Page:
Theories of Military Keynesianism and the Military-Industrial Complex became popular after the Second World War, and perhaps for a good reason. The prospect of military demobilization, particularly in the United States, seemed alarming. The U.S. elite remembered vividly how soaring military spending had pulled the world out of the Great Depression, and it feared that falling military budgets would reverse this process. If that were to happen, the expectation was that business would tumble, unemployment would soar, and the legitimacy of free-market capitalism would again be called into question.Since then the US is addicted to military spending to support the domestic economy and exports. Military spending is so endemic to the economy and so politically entrenched since it is dispersed through so many congressional districts as to be impossible to address rationally. The US economy is now dependent on "military Keynesianism."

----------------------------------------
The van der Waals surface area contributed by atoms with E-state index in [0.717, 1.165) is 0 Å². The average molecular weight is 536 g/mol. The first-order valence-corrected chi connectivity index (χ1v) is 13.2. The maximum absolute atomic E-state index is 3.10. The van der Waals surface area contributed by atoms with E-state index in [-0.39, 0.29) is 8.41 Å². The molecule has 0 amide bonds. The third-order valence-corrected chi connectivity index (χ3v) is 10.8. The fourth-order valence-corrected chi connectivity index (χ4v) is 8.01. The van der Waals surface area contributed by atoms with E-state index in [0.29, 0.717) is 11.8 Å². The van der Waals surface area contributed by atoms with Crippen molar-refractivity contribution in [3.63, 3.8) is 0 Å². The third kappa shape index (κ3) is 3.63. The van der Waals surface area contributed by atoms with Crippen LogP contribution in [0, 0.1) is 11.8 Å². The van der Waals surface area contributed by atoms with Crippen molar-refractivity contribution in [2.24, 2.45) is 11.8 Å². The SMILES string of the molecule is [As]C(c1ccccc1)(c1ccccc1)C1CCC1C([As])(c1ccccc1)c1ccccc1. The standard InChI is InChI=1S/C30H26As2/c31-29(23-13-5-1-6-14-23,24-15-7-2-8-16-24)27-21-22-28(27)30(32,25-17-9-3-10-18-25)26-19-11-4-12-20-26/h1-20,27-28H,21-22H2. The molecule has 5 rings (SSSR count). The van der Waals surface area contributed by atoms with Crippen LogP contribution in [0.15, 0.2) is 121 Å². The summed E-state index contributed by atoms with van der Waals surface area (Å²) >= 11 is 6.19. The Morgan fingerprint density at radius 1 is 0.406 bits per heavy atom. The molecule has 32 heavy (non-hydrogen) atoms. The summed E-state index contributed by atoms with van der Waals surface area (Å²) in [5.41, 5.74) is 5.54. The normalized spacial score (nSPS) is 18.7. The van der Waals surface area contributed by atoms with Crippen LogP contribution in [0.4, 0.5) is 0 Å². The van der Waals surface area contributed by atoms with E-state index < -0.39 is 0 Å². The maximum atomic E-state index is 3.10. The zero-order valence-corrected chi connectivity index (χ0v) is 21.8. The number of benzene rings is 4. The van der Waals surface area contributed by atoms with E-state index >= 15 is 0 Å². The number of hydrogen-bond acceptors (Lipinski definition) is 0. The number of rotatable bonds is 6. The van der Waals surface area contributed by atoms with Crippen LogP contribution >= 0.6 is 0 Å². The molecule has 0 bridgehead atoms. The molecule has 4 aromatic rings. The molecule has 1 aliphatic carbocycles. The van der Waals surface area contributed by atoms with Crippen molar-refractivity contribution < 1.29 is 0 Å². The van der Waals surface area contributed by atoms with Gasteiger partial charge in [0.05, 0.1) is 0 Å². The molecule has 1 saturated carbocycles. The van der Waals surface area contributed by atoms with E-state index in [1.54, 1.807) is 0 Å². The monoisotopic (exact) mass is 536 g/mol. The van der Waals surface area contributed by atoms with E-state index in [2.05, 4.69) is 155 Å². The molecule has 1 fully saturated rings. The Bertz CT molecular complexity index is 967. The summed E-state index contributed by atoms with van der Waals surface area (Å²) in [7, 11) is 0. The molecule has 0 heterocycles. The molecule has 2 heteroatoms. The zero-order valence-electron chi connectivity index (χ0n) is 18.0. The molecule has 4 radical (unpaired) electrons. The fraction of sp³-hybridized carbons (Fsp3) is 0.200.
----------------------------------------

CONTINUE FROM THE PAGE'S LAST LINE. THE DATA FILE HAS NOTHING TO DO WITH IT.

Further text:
Seeking to avert this prospect, in 1950 the U.S. National Security Council drafted a top-secret document, NSC-68. The document, which was declassified only in 1977, all but explicitly called on the government to use higher military spending as a way of preventing such an outcome.…
The authors point out, however, that the "Keynesian" aspect began to unravel in the 1970s when the contract between capital and labor was broken by capital and the initial phase of the welfare-warfare state began to be taken apart in favor of the market-warfare state instead.
Real-World Economics Review Blog
Military Keynesianism and the Military-Industrial Complex
Jonathan Nitzan and Shimshon Bichler